Monetary Theory Is Suddenly Important to Investors
Monetary theory, according to Investopedia, “holds that change in money supply is the main driver in changes in economic activity. When monetary theory works in practice, central banks, which control the levers of monetary policy, can exert much power over economic growth rates.”
Central banks have historically managed monetary policy for governments for the past century. But it wasn’t always that way.
Now, “it is the job of the Federal Reserve Board to control the money supply. The Fed has three main levers: reserve ratio, discount rate and open market operations. The reserve ratio is the percentage of reserves a bank is required to hold against deposits.
A decrease in the ratio enables banks to lend more, thereby increasing the supply of money. The discount rate is the interest rate that the Fed charges commercial banks that need to borrow additional reserves.
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A drop in the discount rate will encourage banks to borrow more from the Fed and therefore lend more to its customers. Open market operations consist of buying and selling government securities. Buying securities from large banks increases the supply of money while selling securities contracts money supply in the economy.”
In the past, Congress and the President often had a say in monetary policy. In fact, monetary policy was an important issue in the Presidential election of 1896.
Source: Wikipedia, public domain.
The issue was bimetallism, the economic term for a monetary standard in which the value of the monetary unit is defined as equivalent to certain quantities of two metals, typically gold and silver, creating a fixed rate of exchange between them.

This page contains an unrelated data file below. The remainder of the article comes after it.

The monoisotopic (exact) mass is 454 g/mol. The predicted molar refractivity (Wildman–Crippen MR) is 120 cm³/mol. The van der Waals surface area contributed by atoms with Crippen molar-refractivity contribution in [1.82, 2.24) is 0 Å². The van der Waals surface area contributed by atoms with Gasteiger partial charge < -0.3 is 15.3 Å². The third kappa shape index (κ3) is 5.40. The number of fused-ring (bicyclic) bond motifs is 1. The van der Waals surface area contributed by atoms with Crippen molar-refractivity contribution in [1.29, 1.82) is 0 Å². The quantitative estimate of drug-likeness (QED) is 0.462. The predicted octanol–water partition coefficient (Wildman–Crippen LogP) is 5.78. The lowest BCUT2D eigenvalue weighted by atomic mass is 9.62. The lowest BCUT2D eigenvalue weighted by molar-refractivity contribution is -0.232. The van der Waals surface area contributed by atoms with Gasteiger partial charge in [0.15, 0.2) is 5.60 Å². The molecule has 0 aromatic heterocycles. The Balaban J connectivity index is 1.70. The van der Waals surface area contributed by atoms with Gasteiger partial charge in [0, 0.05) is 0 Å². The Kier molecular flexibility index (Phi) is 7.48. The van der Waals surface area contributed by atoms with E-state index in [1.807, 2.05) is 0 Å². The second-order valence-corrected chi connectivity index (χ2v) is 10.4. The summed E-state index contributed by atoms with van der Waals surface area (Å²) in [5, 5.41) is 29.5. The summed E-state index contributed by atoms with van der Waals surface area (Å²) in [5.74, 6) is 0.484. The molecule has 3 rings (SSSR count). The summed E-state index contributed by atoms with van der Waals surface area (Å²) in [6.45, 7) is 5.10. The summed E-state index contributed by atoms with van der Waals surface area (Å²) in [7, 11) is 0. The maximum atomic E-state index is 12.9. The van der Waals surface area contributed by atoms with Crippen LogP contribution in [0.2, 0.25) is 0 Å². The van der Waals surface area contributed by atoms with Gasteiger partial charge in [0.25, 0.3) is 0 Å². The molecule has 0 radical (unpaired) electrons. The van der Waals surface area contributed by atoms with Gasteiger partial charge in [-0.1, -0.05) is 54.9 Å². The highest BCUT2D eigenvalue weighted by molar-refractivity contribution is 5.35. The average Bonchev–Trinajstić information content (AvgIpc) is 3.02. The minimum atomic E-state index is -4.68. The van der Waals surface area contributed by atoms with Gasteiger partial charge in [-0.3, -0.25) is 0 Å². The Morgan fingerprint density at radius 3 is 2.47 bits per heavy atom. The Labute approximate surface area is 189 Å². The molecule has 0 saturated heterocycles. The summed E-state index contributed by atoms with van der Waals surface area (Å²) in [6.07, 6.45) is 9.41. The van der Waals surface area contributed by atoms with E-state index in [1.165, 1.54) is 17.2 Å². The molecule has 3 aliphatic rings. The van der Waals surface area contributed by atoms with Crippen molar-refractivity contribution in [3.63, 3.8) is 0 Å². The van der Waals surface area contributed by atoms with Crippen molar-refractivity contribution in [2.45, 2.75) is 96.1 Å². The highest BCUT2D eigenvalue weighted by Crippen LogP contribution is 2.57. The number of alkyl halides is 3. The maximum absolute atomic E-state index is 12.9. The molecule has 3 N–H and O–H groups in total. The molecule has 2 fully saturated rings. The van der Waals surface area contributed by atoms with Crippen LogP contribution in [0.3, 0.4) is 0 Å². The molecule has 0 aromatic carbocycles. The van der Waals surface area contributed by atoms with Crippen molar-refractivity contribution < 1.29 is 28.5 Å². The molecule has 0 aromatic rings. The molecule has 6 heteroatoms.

Gold advocates argue cheaper silver will permanently depress the economy, but that sound money produced by a gold standard can restore prosperity. That led to the image above which is an 1896 Republican poster warning against free silver.
In recent years, monetary policy has been less important to the public but that may change with the emergence of a new theory.
Modern Monetary Theory, or MMT, according to TheMacroTourist.com economic blog, “is a macroeconomic theory that contends that a country that operates with a sovereign currency has a degree of freedom in their fiscal and monetary policy which means government spending is never revenue constrained, but rather only limited by inflation.
MMT’ers believe that government’s red ink is someone else’s black ink. Sure, the government owes dollars, but they have a monopoly of creating those dollars, and not only that, the creation of more and more dollars is essential to the functioning of the economy.
Here are the policy implications of accepting MMT:
- governments cannot go bankrupt as long as it doesn’t borrow in another currency
- it can issue more dollars through a simple keystroke in the ledger (much like the Fed did in the Great Financial Crisis)
- it can always make all payments
- the government can always afford to buy anything for sale
- the government can always afford to get people jobs and pay wages
- government only faces two different kinds of limitations; political restraint and full employment (which causes inflation)